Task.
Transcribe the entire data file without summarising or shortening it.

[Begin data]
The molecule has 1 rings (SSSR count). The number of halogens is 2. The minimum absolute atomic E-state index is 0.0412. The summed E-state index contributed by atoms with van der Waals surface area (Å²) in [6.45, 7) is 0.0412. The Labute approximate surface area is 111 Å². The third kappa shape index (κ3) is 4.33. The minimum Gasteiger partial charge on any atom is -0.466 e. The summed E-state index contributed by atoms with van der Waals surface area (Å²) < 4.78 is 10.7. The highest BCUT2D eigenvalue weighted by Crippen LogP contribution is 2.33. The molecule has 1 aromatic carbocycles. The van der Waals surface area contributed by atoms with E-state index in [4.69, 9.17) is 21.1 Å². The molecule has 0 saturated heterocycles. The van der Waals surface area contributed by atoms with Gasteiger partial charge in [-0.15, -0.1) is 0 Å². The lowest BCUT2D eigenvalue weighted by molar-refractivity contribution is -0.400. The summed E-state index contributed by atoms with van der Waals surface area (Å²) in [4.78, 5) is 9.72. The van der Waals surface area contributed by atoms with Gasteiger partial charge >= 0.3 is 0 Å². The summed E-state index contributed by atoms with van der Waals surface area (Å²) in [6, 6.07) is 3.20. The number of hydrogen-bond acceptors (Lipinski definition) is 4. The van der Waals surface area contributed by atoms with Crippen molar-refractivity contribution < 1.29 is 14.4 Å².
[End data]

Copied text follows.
The molecule has 1 rings (SSSR count). The number of halogens is 2. The minimum absolute atomic E-state index is 0.0412. The summed E-state index contributed by atoms with van der Waals surface area (Å²) in [6.45, 7) is 0.0412. The Labute approximate surface area is 111 Å². The third kappa shape index (κ3) is 4.33. The minimum Gasteiger partial charge on any atom is -0.466 e. The summed E-state index contributed by atoms with van der Waals surface area (Å²) < 4.78 is 10.7. The highest BCUT2D eigenvalue weighted by Crippen LogP contribution is 2.33. The molecule has 1 aromatic carbocycles. The van der Waals surface area contributed by atoms with E-state index in [4.69, 9.17) is 21.1 Å². The molecule has 0 saturated heterocycles. The van der Waals surface area contributed by atoms with Gasteiger partial charge in [-0.15, -0.1) is 0 Å². The lowest BCUT2D eigenvalue weighted by molar-refractivity contribution is -0.400. The summed E-state index contributed by atoms with van der Waals surface area (Å²) in [4.78, 5) is 9.72. The van der Waals surface area contributed by atoms with Gasteiger partial charge >= 0.3 is 0 Å². The summed E-state index contributed by atoms with van der Waals surface area (Å²) in [6, 6.07) is 3.20. The number of hydrogen-bond acceptors (Lipinski definition) is 4. The van der Waals surface area contributed by atoms with Crippen molar-refractivity contribution < 1.29 is 14.4 Å².